Lettuce Tender Leaf – Due to the recent heat and warmer nights, spring mix, tender greens, and spinach are slightly tighter this week. Due to the recent warmer days and nights, yields have been lowered due to quality issues. The cooler nights ahead may improve quality and supply.
Melons (Cantaloupe) – Cantaloupes from the San Joaquin Valley remain high in quality and supply remains steady. Cooler temperatures are limiting the size of smaller fruit. At the moment, cantaloupes are peaking on 9s, with some Jumbo 9s and 12s available as well. Shippers are finishing up the Westside deal, and the Yuma transition will heat up the market. The Yuma product will be available starting on 10/16/2023.
Melons (Honeydew) – San Joaquin Valley honeydews are still being shipped, though some suppliers are experiencing supply gaps. As we transition to Yuma, the market is expected to heat up. Despite the limited availability of smaller sizes (6/8), quality remains high.
Melons (Watermelon) – Seedless watermelon is in short supply. The Mexican watermelon season will begin in the middle of October. The mini-conventional and organic watermelon season is set to end this week. In terms of supply, mini's are peaking at 6s, while 8s and 11s are lower.
Mushrooms – There is an excellent supply and availability.
Onions – Harvest has concluded and onions will be shipped from storages. There is an excellent supply and availability.
Pears – Anjous, Bosc, and Bartletts are now being packed in Washington. The mountain district Bartletts are being packed by California pear shippers. Currently, Bartletts, Boscs, and Red pears are all being shipped
Pineapples – Due to continued storms in the tropics, pineapple supplies remain scarce. The supply of product is usually tight during this time of year, but with excessive storms, product is extremely limited. All sizes are affected. During the next two weeks, this will continue.
Potatoes – Supply and availability are excellent. New crop harvest is concluding. 40 CT remains the tightest size. The crop profile is peaking at 80 CT.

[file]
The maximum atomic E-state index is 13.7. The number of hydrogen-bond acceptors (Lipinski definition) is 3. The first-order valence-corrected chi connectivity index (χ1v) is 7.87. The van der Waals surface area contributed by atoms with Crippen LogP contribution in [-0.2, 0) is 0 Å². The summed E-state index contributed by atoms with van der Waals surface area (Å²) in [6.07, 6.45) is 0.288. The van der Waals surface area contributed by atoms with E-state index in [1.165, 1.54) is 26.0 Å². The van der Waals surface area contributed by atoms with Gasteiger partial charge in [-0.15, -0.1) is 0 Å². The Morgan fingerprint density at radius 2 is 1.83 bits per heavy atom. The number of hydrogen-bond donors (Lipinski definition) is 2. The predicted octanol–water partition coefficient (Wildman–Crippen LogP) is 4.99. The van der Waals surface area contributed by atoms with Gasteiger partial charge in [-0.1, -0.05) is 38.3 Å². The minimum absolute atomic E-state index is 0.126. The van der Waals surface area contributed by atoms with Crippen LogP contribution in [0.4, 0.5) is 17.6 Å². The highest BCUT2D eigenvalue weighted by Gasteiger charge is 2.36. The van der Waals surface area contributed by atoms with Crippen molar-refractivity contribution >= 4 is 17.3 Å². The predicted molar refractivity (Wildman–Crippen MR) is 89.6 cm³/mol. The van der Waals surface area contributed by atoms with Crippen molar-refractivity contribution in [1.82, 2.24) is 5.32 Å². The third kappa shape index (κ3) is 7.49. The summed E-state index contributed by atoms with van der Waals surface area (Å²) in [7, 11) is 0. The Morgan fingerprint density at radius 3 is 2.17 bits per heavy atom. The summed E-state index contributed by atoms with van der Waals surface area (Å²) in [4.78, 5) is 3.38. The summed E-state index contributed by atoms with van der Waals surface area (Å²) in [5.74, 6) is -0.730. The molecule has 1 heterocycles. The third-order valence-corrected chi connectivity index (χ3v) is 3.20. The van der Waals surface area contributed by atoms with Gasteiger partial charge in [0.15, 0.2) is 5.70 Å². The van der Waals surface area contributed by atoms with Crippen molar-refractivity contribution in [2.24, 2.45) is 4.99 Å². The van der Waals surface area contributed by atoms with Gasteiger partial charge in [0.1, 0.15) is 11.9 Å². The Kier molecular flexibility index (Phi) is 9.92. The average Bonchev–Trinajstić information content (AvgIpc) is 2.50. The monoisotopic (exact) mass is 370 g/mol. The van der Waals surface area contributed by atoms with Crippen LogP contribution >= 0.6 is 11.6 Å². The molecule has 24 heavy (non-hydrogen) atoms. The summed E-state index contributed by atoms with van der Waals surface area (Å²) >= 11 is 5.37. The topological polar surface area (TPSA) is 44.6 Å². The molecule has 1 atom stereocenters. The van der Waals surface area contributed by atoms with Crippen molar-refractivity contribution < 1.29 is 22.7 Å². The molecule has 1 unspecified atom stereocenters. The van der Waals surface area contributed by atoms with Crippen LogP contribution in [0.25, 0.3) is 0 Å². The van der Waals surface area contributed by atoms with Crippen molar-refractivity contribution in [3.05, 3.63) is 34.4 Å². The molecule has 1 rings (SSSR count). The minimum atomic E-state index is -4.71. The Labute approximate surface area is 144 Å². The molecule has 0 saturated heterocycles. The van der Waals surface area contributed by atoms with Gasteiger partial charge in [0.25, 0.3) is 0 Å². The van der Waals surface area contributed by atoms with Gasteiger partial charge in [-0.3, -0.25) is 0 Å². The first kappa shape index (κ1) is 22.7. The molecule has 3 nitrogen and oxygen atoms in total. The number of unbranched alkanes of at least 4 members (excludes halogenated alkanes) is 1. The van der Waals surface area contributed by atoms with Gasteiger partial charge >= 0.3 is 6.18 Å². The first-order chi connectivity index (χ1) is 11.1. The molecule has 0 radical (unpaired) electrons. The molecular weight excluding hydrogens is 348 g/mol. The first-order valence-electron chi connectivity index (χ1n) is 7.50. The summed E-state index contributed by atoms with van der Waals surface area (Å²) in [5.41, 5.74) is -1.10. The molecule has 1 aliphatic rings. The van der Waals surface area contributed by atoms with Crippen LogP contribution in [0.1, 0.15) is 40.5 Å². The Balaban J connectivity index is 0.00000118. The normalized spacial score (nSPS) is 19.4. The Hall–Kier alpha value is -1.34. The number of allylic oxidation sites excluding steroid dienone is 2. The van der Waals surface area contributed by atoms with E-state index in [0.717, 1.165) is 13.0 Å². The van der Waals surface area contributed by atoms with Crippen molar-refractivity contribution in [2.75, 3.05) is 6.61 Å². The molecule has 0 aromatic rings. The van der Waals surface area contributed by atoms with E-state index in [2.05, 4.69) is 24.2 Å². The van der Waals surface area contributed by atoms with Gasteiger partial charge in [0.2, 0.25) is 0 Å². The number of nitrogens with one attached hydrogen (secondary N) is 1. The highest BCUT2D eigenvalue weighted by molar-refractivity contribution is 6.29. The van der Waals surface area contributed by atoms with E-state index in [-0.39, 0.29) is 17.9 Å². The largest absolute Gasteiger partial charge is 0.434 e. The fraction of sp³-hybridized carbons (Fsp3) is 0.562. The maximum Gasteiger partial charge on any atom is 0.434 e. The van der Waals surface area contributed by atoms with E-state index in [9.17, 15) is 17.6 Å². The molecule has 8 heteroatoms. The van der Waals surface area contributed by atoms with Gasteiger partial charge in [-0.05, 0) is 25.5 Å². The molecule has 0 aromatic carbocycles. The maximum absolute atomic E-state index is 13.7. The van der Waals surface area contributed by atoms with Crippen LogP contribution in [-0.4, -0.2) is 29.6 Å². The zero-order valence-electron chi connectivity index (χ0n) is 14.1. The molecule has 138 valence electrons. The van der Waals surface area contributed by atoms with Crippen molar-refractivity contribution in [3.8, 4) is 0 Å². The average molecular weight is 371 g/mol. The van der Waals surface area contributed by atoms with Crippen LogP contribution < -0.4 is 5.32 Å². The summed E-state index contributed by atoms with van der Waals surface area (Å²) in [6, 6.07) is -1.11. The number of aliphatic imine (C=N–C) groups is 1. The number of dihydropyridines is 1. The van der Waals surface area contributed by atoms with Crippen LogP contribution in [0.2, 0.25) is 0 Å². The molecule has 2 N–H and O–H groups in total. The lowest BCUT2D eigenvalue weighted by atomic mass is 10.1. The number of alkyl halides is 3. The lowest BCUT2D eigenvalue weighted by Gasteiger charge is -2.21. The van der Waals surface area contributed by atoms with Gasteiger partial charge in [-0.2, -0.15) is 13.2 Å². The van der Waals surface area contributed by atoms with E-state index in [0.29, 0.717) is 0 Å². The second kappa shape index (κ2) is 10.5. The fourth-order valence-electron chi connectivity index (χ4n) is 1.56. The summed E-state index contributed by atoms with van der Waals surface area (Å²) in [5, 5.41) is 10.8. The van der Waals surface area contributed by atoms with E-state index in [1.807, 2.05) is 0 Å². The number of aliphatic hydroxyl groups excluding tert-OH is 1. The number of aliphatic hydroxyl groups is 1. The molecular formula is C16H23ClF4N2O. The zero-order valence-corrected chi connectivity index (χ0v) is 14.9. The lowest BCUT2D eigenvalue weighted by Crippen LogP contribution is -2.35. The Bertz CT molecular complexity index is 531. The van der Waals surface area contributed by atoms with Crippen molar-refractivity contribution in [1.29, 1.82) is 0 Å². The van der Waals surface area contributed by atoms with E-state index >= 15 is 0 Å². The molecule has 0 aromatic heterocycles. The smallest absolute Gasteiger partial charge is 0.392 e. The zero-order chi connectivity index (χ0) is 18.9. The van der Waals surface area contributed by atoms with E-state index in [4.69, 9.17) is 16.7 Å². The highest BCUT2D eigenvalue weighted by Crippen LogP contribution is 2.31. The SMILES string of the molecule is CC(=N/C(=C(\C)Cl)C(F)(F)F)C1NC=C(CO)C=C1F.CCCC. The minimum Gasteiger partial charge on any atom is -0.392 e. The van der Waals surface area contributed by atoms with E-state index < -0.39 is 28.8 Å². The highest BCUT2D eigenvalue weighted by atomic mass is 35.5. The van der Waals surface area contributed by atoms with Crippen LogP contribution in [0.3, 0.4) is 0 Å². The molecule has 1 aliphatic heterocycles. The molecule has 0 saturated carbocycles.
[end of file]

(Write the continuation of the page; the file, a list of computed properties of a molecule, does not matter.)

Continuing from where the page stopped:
Squash – As GA/MX production increases, markets remain stable despite the end of the local program. Santa Maria, Baja, Nogales, Georgia, and NC all have squash. There is a promotional volume available.
Stone Fruit – The nectarine season is effectively over. There are a few pallets here and there, but nothing in volume. The demand for peaches continues to exceed supply, with most shippers finishing this month. Some will pack into October. The availability of plums is mostly steady, with more blacks than reds. Plums should run into November. Pluots are winding down with some shippers and will finish by the end of September. Asian pears have will run through December. good supply and should remain so through the rest of the month. Asian pears have started and will run through December.
Tomatoes – The availability is lightening up from NC/TN around mid-October, around the time Quincy will get rolling, followed by the
Ruskin/Palmetto area. The numbers out west are moderate, CA is rolling through October, and Baja has passed storm-related issues and is moving into better quality.
California – For the week, the weather has been below average. The morning lows will be in the low 40s to mid 50s, while the maximum temps along the coast will be in the mid-60s. Santa Clara Valley highs are expected to reach low-mid 70s, while Salinas Valley highs are expected to reach low-mid 80s. Afterward, high pressure builds over the area, with maximum temperatures along the coast reaching the mid 60s to mid 70s and further inland reaching the upper 70s to low 90s. In the final days of the week, the high slowly weakens to drop temperatures back to slightly below normal.
Mexico – Through September 30th, temperatures should remain near normal. A few isolated showers and sprinkles are possible into the weekend, but mostly dry through the week. Through Saturday, high temperatures are expected to be mostly in the upper 70s and upper 80s. Lows should cool down into the low 50s to low 60s most mornings across the fields of Central Mexico.
Florida – There will be a stalled frontal boundary over Florida on Tuesday and Thursday, and a cold front will push southward on Friday. With the more onshore flow, showers and t-storms will continue in the area during this period.
Arizona – It's going to be a quiet weather pattern this coming week with moderate high pressure producing near-to-above normal temperatures and dry conditions through Thursday. Starting Friday, a low-pressure system moving into western US will cool the region and increase winds.
South Texas spot market is active, especially for long haul. Steady supplies of trucks from California this week. Idaho/Washington border continues to pull capacity from Salt lake creating an elevated demand for trucks in that region. Fuel prices continue to increase, especially in the western states.